HDR10+ Support

Google is building support for HDR10+ straight into the Android operating system, meaning that you’ll get better-quality video capture no matter what app you’re using. On top of that, Android is getting support for the AV1 video codec, which will help allow media providers to stream higher quality video to Android phones.

Other changes

Android, in general, is set to get a little faster too. Google is continuing to expand Vulkan within Android and is strengthening ART performance, which should help apps load faster and use less memory once they have loaded.

Rumored changes

A number of rumors have popped up showing off new potential new features for Android Q. These changes aren’t certain yet — but Google normally keeps some features for the final version of the operating system, so it’s possible they’ll eventually be included.

No more back button?

It looks like Google will double down on gesture controls for Android Q. According to a report from XDA Developers, Google will do away with the years-old back button in Android, replacing it with a new gesture. To go back, you will simply need to drag the home pill button to the left a little — allowing you to quickly and easily go back.

While like the idea of the gesture, it may be a little complicated for some people to get used to.

Android Q Dark theme

According to a report from XDA Developers, which has its hands on a leaked build of Android Q, Android may soon get a system-wide Dark theme that can be accessed through the Display settings in Android. It seems as though you can schedule Dark mode depending on the time of day, or you can have it always on or always off. When enabled, all apps seem to have a dark gray tint to them, while panels like the Quick Settings shade have a black background. The Dark mode seems to work in most stock Google apps, but it may also work in third-party apps that don’t have their own Dark mode, according to the report.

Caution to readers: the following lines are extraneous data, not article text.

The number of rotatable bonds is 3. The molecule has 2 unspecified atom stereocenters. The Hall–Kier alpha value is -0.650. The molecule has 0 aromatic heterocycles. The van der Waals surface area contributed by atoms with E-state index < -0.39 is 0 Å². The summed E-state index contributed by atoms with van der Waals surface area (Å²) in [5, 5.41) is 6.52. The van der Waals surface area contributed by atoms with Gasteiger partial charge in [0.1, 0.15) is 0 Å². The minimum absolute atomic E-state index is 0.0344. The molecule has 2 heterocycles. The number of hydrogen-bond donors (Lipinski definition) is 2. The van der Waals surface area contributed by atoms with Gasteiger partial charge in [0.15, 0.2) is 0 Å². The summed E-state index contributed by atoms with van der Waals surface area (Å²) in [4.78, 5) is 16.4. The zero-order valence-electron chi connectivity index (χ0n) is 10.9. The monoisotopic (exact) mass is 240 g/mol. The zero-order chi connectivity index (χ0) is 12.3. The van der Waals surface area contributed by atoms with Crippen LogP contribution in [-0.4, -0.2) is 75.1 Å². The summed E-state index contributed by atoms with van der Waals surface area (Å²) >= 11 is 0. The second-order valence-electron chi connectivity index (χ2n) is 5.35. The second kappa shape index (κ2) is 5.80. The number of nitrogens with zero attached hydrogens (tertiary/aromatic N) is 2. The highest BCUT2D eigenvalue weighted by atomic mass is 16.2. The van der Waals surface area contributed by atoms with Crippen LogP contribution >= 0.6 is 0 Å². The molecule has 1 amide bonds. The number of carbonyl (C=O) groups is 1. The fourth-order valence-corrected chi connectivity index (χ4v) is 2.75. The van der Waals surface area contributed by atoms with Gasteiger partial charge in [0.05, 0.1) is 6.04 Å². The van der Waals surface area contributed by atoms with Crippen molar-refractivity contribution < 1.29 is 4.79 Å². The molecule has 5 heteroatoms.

There are plenty of reasons you might want a Dark mode. Apart from it being a bit easier on the eyes, dark mode could save battery on phones with OLED displays.

Revamp to Permissions on Android

Google could also completely change how Permissions work in Android, according to XDA Developers. Notably, the report shows that location permissions can be limited to “only while the app is in use,” something that iOS has had for some time. In the Settings menu, users will also be able to see a “Permissions usage” graphic, showing which permissions are being used at any given time.

Desktop mode

Stock Android could be getting a desktop mode similar to what Samsung offers with Samsung DeX — though we’re not quite sure just yet. XDA Developers notes that there’s a developer option called “force desktop mode,” which has a description that says “force experimental desktop mode on secondary displays.” XDA Developers wasn’t able to actually enable the feature, but the fact that it’s described could suggest that Google is working on it for Android Q.

XDA Developers found a number of other, smaller tweaks to Android Q. For example, there are a number of added Developer options for things support for freeform multi-windows, an option for “Game Update Package Preferences,” which allows you to select a graphics driver, and more.

We’ll update this article as we find out more about the upcoming Android Q.

Updated on April 3, 2019: The second Android Q beta is live.